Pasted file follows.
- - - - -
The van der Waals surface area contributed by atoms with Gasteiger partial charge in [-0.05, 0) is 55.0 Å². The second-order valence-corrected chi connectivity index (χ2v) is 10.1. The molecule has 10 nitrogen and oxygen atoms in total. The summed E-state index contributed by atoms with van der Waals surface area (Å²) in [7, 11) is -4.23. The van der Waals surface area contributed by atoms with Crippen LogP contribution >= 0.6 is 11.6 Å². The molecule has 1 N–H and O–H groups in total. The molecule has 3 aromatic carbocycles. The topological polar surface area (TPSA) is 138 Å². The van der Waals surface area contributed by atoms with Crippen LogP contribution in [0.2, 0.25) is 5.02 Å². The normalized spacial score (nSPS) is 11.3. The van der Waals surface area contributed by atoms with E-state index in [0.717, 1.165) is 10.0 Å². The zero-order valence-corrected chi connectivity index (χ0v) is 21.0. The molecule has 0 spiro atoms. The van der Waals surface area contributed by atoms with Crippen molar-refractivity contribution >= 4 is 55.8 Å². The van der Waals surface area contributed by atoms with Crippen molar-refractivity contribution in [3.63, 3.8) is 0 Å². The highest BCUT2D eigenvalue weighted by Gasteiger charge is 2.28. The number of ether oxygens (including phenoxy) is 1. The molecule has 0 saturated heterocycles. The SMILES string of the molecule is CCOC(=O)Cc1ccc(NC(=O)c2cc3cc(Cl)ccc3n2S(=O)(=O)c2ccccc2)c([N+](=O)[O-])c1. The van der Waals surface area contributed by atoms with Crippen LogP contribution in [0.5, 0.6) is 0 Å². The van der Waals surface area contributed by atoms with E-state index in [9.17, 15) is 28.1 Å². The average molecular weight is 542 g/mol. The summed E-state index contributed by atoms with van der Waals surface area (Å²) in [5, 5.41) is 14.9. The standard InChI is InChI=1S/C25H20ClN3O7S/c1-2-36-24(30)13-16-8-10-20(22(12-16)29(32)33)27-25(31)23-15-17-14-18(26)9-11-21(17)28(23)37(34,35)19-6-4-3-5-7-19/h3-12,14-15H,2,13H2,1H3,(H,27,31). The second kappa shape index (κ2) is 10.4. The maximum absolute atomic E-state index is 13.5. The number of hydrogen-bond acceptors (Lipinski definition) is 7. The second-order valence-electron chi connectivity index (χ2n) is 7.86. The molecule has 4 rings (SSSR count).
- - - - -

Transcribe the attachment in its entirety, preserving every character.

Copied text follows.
The van der Waals surface area contributed by atoms with Gasteiger partial charge in [-0.05, 0) is 55.0 Å². The second-order valence-corrected chi connectivity index (χ2v) is 10.1. The molecule has 10 nitrogen and oxygen atoms in total. The summed E-state index contributed by atoms with van der Waals surface area (Å²) in [7, 11) is -4.23. The van der Waals surface area contributed by atoms with Crippen LogP contribution >= 0.6 is 11.6 Å². The molecule has 1 N–H and O–H groups in total. The molecule has 3 aromatic carbocycles. The topological polar surface area (TPSA) is 138 Å². The van der Waals surface area contributed by atoms with Crippen LogP contribution in [0.2, 0.25) is 5.02 Å². The normalized spacial score (nSPS) is 11.3. The van der Waals surface area contributed by atoms with E-state index in [0.717, 1.165) is 10.0 Å². The zero-order valence-corrected chi connectivity index (χ0v) is 21.0. The molecule has 0 spiro atoms. The van der Waals surface area contributed by atoms with Crippen molar-refractivity contribution >= 4 is 55.8 Å². The van der Waals surface area contributed by atoms with Crippen molar-refractivity contribution in [3.63, 3.8) is 0 Å². The highest BCUT2D eigenvalue weighted by Gasteiger charge is 2.28. The number of ether oxygens (including phenoxy) is 1. The molecule has 0 saturated heterocycles. The SMILES string of the molecule is CCOC(=O)Cc1ccc(NC(=O)c2cc3cc(Cl)ccc3n2S(=O)(=O)c2ccccc2)c([N+](=O)[O-])c1. The van der Waals surface area contributed by atoms with Crippen LogP contribution in [0.5, 0.6) is 0 Å². The van der Waals surface area contributed by atoms with E-state index in [9.17, 15) is 28.1 Å². The average molecular weight is 542 g/mol. The summed E-state index contributed by atoms with van der Waals surface area (Å²) in [5, 5.41) is 14.9. The standard InChI is InChI=1S/C25H20ClN3O7S/c1-2-36-24(30)13-16-8-10-20(22(12-16)29(32)33)27-25(31)23-15-17-14-18(26)9-11-21(17)28(23)37(34,35)19-6-4-3-5-7-19/h3-12,14-15H,2,13H2,1H3,(H,27,31). The second kappa shape index (κ2) is 10.4. The maximum absolute atomic E-state index is 13.5. The number of hydrogen-bond acceptors (Lipinski definition) is 7. The second-order valence-electron chi connectivity index (χ2n) is 7.86. The molecule has 4 rings (SSSR count).